Think coach class can’t get any worse? Think again.
Big airlines are working hard to make their economy-class sections more “competitive” with discount carriers. Seats are getting smaller and service is scarce. There’s even a name for this new airborne experience: “last class.”
“The airlines used to brag about flying the friendly skies,” says Kendall Creighton of the consumer advocacy group FlyersRights.org. “But that happy slogan has been corrupted into flying the abusive skies.”
How bad is it?
American Airlines recently announced that beginning next year, it will offer tickets with “less frills” but a “really cheap price” in markets where it competes with discount carriers such as Spirit and Allegiant. Delta Air Lines already offers something similar — what it calls “basic” economy class tickets, which allow no changes, refunds, upgrades or advance seat reservations.
That’s not much of a ticket.
Although the airlines haven’t officially created a formal fourth class of service yet, they’ve done so informally by scooting their seats closer together, a move politely referred to as seat “densification.”
But the worst part? They’ve made travelers feel like second-class citizens from the moment they book their ticket until they leave the airport.
“The airlines have turned what was once a fun, exciting and pleasant experience” into a painful slog, says Pablo Solomon, an artist who lives in Austin.
The lack of service in last class is the most troublesome, passengers say.
Helen Kueter, a retired nurse from Cedar Rapids, Iowa, remembers a recent flight from Chicago to Dublin that was supposed to leave at 5:25 p.m. But mechanical problems kept pushing the departure back. At around midnight, airline representatives announced the flight had been canceled.
“First-class passengers were given assistance in rebooking,” she remembers. “Coach passengers were given a slip of paper with an 800 number and told to fend for themselves.”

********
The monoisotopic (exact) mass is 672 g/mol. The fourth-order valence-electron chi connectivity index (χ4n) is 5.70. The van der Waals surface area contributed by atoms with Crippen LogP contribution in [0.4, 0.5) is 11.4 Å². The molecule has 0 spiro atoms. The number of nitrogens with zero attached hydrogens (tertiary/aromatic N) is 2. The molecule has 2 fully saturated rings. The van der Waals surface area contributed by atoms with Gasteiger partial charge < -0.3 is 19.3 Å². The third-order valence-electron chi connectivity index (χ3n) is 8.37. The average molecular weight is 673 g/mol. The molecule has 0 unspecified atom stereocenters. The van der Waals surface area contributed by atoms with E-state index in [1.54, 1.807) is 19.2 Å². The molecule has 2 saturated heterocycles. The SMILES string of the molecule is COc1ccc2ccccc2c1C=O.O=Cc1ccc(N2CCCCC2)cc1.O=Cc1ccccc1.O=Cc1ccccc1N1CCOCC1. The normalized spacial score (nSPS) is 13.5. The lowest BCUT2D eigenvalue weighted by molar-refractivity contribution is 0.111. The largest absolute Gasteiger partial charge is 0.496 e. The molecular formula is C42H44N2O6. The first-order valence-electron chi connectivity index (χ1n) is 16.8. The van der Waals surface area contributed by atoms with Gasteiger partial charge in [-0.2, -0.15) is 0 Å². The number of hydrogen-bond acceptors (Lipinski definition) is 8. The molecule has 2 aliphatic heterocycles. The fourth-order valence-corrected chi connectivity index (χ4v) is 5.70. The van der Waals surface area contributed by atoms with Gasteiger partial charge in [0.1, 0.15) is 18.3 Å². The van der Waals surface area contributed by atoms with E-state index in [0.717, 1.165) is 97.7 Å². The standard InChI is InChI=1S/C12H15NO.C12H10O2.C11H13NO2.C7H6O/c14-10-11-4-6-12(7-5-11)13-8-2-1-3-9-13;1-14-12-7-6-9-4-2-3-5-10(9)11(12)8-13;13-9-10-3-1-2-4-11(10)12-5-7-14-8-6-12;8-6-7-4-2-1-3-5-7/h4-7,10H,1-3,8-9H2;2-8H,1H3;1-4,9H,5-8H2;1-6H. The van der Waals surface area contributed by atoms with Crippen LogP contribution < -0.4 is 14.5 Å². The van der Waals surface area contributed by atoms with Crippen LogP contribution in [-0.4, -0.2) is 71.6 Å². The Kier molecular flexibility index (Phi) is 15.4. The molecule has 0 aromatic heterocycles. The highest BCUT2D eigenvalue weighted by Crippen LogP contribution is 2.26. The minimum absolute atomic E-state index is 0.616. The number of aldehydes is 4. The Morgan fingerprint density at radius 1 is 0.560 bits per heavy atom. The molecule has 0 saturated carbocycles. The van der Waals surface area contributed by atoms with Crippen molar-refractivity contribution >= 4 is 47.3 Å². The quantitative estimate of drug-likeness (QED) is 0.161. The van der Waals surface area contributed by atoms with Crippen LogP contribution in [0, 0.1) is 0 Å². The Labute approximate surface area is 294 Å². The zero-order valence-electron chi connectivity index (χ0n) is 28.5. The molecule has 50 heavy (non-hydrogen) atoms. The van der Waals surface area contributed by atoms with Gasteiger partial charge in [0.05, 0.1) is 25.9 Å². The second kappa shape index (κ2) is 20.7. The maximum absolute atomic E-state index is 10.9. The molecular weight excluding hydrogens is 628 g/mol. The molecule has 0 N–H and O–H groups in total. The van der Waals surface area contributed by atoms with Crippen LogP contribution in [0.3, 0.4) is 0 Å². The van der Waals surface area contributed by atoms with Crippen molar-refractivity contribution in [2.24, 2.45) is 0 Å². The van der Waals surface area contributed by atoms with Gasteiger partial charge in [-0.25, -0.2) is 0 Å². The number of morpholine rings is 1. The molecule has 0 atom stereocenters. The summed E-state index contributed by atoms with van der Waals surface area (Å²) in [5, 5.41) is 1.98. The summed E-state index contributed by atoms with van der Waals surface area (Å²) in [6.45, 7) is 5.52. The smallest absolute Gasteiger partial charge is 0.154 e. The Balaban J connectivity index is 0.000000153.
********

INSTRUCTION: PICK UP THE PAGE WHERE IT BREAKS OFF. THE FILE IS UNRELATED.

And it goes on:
That’s last-class service.
Where’s all this headed? Well, Juliette Coulter just experienced the future of air travel when she flew from San Diego to Los Cabos, Mexico, on Spirit Airlines. She felt nickel-and-dimed for everything “from carry-on luggage, checked bags, beverages and snacks, to in-person check-in,” says Coulter, who runs a marketing firm in Dallas. “When we had to change our tickets, they charged us more than $200 for just one leg.”
To be fair, some people say the downgrades make perfect sense. “Last class exists because the airlines are a business,” says Phil Derner, Jr., founder of the industry news site NYCAviation. “The airlines that really need to meet their bottom line in a big way are going to push the limits of what they can get away with, and those particular airlines do so because their passengers allow it by patronizing them.”
Airlines say people like Coulter deserve last class because they asked for it. Over and over, passengers like her, Kueter and Solomon have voted with their wallets by booking the cheapest tickets they can, they insist.
But that’s pure spin. No one asked to have the seats wedged together, to have an airline ticket eviscerated to the point where it’s almost unrecognizable, and to be abused by an underpaid cabin crew. No one asked for last class.
The fix is easy. Most of the complaints would vanish if these last-class passengers were treated with a little respect. They can almost tolerate the cramped quarters and the fees for everything, but at least treat them like people. Bring back a little civility to the plane.
And if airlines can’t figure out what constitutes a reasonable amount of legroom, personal space and service, then perhaps our government regulators can help them.
How to avoid ‘last class’
• Don’t automatically book the cheapest flight. There’s usually a reason it’s priced so aggressively. Odds are, the airline will try to make up for it by shrinking the seats or adding “gotcha” fees to the ticket price.
• Buy a flight on an airline that doesn’t treat you like cattle. Southwest Airlines and Virgin America are the most egalitarian among domestic carriers. Singapore Airlines and Emirates have a reputation for flying planes with no last class in them.
• Know your rights. Although you don’t have a right to a comfortable seat or friendly service, at least according to the law, you do have the right to compensation when something goes wrong. For example, Kueter should have received a hotel room for her mechanical delay. Find out more from the Transportation Department’s Fly Rights brochure, which you can find online at airconsumer.ost.dot.gov/publications/flyrights.htm.